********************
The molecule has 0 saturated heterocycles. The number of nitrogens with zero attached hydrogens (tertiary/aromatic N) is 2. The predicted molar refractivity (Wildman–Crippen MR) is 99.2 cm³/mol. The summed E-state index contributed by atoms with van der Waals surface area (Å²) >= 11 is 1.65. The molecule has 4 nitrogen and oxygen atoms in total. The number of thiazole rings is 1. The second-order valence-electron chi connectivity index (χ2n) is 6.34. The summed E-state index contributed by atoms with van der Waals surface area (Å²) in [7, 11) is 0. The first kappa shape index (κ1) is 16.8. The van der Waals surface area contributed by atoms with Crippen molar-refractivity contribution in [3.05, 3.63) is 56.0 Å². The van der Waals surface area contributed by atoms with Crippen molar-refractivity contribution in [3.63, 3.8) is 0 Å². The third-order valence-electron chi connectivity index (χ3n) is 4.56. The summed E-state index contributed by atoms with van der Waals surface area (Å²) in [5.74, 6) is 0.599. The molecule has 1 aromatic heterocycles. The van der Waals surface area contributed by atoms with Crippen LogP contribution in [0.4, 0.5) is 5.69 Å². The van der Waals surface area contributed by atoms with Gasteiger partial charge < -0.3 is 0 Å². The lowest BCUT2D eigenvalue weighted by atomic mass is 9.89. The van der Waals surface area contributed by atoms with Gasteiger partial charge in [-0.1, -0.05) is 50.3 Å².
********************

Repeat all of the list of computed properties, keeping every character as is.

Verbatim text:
The molecule has 0 saturated heterocycles. The number of nitrogens with zero attached hydrogens (tertiary/aromatic N) is 2. The predicted molar refractivity (Wildman–Crippen MR) is 99.2 cm³/mol. The summed E-state index contributed by atoms with van der Waals surface area (Å²) >= 11 is 1.65. The molecule has 4 nitrogen and oxygen atoms in total. The number of thiazole rings is 1. The second-order valence-electron chi connectivity index (χ2n) is 6.34. The summed E-state index contributed by atoms with van der Waals surface area (Å²) in [7, 11) is 0. The first kappa shape index (κ1) is 16.8. The van der Waals surface area contributed by atoms with Crippen molar-refractivity contribution in [3.05, 3.63) is 56.0 Å². The van der Waals surface area contributed by atoms with Crippen molar-refractivity contribution in [3.63, 3.8) is 0 Å². The third-order valence-electron chi connectivity index (χ3n) is 4.56. The summed E-state index contributed by atoms with van der Waals surface area (Å²) in [5.74, 6) is 0.599. The molecule has 1 aromatic heterocycles. The van der Waals surface area contributed by atoms with Crippen LogP contribution in [0.4, 0.5) is 5.69 Å². The van der Waals surface area contributed by atoms with Gasteiger partial charge < -0.3 is 0 Å². The lowest BCUT2D eigenvalue weighted by atomic mass is 9.89. The van der Waals surface area contributed by atoms with Gasteiger partial charge in [-0.1, -0.05) is 50.3 Å².